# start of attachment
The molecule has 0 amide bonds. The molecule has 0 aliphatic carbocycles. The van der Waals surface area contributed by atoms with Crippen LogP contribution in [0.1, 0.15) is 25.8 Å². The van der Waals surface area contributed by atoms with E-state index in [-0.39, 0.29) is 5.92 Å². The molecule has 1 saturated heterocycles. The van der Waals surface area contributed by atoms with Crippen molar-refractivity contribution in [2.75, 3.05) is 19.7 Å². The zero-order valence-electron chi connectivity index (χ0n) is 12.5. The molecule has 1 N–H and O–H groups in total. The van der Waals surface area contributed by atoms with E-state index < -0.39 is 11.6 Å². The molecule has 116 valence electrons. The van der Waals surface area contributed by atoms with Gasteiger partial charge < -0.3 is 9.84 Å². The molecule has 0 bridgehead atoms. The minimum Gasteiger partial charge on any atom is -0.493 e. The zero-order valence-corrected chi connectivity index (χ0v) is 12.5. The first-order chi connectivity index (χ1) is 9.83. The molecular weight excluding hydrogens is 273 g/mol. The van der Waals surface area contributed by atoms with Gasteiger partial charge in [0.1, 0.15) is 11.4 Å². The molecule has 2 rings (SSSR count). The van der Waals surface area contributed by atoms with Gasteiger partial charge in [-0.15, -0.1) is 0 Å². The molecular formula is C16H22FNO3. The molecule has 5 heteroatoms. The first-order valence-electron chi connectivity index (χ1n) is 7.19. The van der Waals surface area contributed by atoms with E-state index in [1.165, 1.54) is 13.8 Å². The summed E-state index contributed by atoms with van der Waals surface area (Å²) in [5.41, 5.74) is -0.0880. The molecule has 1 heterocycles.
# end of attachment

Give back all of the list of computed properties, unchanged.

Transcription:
The molecule has 0 amide bonds. The molecule has 0 aliphatic carbocycles. The van der Waals surface area contributed by atoms with Crippen LogP contribution in [0.1, 0.15) is 25.8 Å². The van der Waals surface area contributed by atoms with E-state index in [-0.39, 0.29) is 5.92 Å². The molecule has 1 saturated heterocycles. The van der Waals surface area contributed by atoms with Crippen molar-refractivity contribution in [2.75, 3.05) is 19.7 Å². The zero-order valence-electron chi connectivity index (χ0n) is 12.5. The molecule has 1 N–H and O–H groups in total. The van der Waals surface area contributed by atoms with E-state index < -0.39 is 11.6 Å². The molecule has 116 valence electrons. The van der Waals surface area contributed by atoms with Gasteiger partial charge < -0.3 is 9.84 Å². The molecule has 0 bridgehead atoms. The minimum Gasteiger partial charge on any atom is -0.493 e. The zero-order valence-corrected chi connectivity index (χ0v) is 12.5. The first-order chi connectivity index (χ1) is 9.83. The molecular weight excluding hydrogens is 273 g/mol. The van der Waals surface area contributed by atoms with Gasteiger partial charge in [0.1, 0.15) is 11.4 Å². The molecule has 2 rings (SSSR count). The van der Waals surface area contributed by atoms with Gasteiger partial charge in [-0.15, -0.1) is 0 Å². The molecular formula is C16H22FNO3. The molecule has 5 heteroatoms. The first-order valence-electron chi connectivity index (χ1n) is 7.19. The van der Waals surface area contributed by atoms with E-state index in [1.165, 1.54) is 13.8 Å². The summed E-state index contributed by atoms with van der Waals surface area (Å²) in [5.41, 5.74) is -0.0880. The molecule has 1 heterocycles.